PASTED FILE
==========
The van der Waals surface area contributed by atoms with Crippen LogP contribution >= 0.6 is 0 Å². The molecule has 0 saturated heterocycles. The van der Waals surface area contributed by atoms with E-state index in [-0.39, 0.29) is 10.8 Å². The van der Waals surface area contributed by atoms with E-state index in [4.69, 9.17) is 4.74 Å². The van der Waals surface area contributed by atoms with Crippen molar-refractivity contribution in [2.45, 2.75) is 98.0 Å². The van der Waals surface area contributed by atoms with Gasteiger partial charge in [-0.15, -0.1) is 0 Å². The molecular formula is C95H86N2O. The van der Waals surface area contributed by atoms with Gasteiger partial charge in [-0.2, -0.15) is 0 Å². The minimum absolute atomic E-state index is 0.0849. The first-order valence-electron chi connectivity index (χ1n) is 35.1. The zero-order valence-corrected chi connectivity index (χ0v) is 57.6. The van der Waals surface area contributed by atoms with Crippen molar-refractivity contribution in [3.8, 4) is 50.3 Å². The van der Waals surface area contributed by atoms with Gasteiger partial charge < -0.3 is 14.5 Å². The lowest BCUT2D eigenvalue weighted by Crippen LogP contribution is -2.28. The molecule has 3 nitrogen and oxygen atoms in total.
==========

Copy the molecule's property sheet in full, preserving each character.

The van der Waals surface area contributed by atoms with Crippen LogP contribution >= 0.6 is 0 Å². The molecule has 0 saturated heterocycles. The van der Waals surface area contributed by atoms with E-state index in [-0.39, 0.29) is 10.8 Å². The van der Waals surface area contributed by atoms with E-state index in [4.69, 9.17) is 4.74 Å². The van der Waals surface area contributed by atoms with Crippen molar-refractivity contribution in [2.45, 2.75) is 98.0 Å². The van der Waals surface area contributed by atoms with Gasteiger partial charge in [-0.15, -0.1) is 0 Å². The molecular formula is C95H86N2O. The van der Waals surface area contributed by atoms with Gasteiger partial charge in [-0.2, -0.15) is 0 Å². The minimum absolute atomic E-state index is 0.0849. The first-order valence-electron chi connectivity index (χ1n) is 35.1. The zero-order valence-corrected chi connectivity index (χ0v) is 57.6. The van der Waals surface area contributed by atoms with Crippen molar-refractivity contribution in [3.8, 4) is 50.3 Å². The van der Waals surface area contributed by atoms with Gasteiger partial charge < -0.3 is 14.5 Å². The lowest BCUT2D eigenvalue weighted by Crippen LogP contribution is -2.28. The molecule has 3 nitrogen and oxygen atoms in total.